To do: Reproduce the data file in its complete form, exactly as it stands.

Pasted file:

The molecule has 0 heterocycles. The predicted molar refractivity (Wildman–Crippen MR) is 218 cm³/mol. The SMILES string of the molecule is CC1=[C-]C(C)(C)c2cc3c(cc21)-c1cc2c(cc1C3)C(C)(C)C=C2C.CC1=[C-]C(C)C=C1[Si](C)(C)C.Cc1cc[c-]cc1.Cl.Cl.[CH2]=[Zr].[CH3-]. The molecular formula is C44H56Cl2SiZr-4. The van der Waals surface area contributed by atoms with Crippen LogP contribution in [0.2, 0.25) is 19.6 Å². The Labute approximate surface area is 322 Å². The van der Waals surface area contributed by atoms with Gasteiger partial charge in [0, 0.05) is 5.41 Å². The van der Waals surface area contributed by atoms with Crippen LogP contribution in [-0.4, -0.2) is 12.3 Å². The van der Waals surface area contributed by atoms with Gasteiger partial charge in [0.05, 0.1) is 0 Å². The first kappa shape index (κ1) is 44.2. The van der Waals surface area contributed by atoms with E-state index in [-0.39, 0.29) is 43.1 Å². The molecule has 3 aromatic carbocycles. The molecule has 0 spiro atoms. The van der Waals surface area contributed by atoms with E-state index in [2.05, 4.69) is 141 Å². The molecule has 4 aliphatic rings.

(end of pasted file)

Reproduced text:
The molecule has 0 heterocycles. The predicted molar refractivity (Wildman–Crippen MR) is 218 cm³/mol. The SMILES string of the molecule is CC1=[C-]C(C)(C)c2cc3c(cc21)-c1cc2c(cc1C3)C(C)(C)C=C2C.CC1=[C-]C(C)C=C1[Si](C)(C)C.Cc1cc[c-]cc1.Cl.Cl.[CH2]=[Zr].[CH3-]. The molecular formula is C44H56Cl2SiZr-4. The van der Waals surface area contributed by atoms with Crippen LogP contribution in [0.2, 0.25) is 19.6 Å². The Labute approximate surface area is 322 Å². The van der Waals surface area contributed by atoms with Gasteiger partial charge in [0, 0.05) is 5.41 Å². The van der Waals surface area contributed by atoms with Crippen LogP contribution in [-0.4, -0.2) is 12.3 Å². The van der Waals surface area contributed by atoms with Gasteiger partial charge in [0.05, 0.1) is 0 Å². The first kappa shape index (κ1) is 44.2. The van der Waals surface area contributed by atoms with E-state index in [-0.39, 0.29) is 43.1 Å². The molecule has 3 aromatic carbocycles. The molecule has 0 spiro atoms. The van der Waals surface area contributed by atoms with E-state index in [2.05, 4.69) is 141 Å². The molecule has 4 aliphatic rings.